You can use a lower dose, preferably half of the stated one. Moreover, it is crucial to stop fertilization after the end of the summer. This is to respect the low nutritional requirements of the sleeping plant.
Echeveria nodulosa is generally known to be a hardy succulent. However, the unending love of insects and mites can not be ignored for succulents. So, it is better to keep a regular check on the plants. This will help you to see and combat any health issue in the beginning. Moreover, remove the outer and damaged leaves to give a fresh look to the plant.
Echeveria Nodulosa Propagation
Echeverias, no doubt, are among the simplest succulents ever to propagate. The most popular strategies used for enhancing the Nodulosa collection are discussed below. Let us get to know about How to propagate the Echeveria nodulosa?
- Propagation through stem cuttings
- Through leaf cuttings
Propagation through stem-cuttings:
Unlike the majority of rosette-forming succulents, this plant has stemmed. So, you can simply propagate it by planting stem-cuttings.
- Take a sterilized knife and cut about 5 to 7 inches of stem. Choose some healthy stem-cuttings that have a minimum of two nodes.
- Remove the leaves or rosettes from the lower side and allow them to callous for a few days.
- Now, plant it in dry well-draining soil. Place the pot in some well-ventilated place with plenty of indirect light. Once you see the soil looks gets dry, water right after.
- Three to four weeks and you will see tiny shoots protruding out. Follow the care as mentioned in the previous section to see your succulent flourish slowly.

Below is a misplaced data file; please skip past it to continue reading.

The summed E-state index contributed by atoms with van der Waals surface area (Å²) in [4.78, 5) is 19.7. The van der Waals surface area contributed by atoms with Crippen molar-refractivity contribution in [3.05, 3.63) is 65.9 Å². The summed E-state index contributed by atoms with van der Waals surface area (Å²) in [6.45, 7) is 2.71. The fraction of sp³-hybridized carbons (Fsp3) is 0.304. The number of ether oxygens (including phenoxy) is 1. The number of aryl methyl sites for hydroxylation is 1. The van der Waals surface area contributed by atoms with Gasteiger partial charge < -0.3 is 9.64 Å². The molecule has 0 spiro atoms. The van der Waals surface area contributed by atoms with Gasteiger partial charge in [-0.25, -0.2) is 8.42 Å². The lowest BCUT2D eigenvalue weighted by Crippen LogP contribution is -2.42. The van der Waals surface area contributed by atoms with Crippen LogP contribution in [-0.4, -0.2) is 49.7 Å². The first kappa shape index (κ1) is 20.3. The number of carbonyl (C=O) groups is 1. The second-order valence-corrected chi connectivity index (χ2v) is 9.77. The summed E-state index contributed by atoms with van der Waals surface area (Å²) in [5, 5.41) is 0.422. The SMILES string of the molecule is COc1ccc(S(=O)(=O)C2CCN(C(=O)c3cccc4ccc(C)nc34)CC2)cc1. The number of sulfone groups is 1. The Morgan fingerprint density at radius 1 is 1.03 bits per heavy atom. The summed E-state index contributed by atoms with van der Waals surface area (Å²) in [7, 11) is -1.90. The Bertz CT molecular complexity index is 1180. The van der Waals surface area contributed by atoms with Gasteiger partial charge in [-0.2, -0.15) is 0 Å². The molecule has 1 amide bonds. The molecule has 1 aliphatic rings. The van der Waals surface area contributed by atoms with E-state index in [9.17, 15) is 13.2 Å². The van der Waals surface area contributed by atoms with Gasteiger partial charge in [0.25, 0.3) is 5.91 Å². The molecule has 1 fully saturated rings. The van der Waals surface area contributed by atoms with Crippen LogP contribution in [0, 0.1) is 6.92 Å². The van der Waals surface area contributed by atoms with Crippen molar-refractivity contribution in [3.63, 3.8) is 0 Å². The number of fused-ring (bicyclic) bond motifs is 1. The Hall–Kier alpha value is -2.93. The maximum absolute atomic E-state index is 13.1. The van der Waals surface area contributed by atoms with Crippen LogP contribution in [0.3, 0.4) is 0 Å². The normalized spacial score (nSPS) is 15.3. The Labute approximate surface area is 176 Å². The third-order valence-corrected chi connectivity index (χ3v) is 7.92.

Propagation through leave cuttings:
This is another easy yet time-taking method of Echeveria propagation. It does not take anymore than simply planting the leaf-cuttings and letting them root out.
- Take a few leaves from rosettes and place them on slightly moist soil or growing mix.
- You can even cover the pot with a lid or sheet to conserve moisture. This will not need you to water every other day.
- Wait for a month and your leaves will root out by now. You can check it by very slightly pulling one of the leaves. A soft resistance to come out will be a sign of root growth.
- You can finally take all of them and plant them in your desired pots. Just make sure you are being very gentle and not damaging the baby roots.
- Time to sit and see the development of a complete plant from a mere leaf. Howbeit, you have to be patient and take care of the plantlet to witness this miracle of nature.
Echeveria nodulosa, commonly known as the Painted Echeveria is a Mexican native rosette-forming succulent with branched stems. The olive-green fleshy petals have streaks of red in the center and throughout the edges. Moreover, beautiful yellowish flowers grow on long stalks in the warm season.
These are easy-to-care plants, happy enough with the typical Echeveria care. Provide them with scheduled infrequent watering and bright sun. These easy peeps can be propagated by the common method of planting the cuttings of stems and leaves.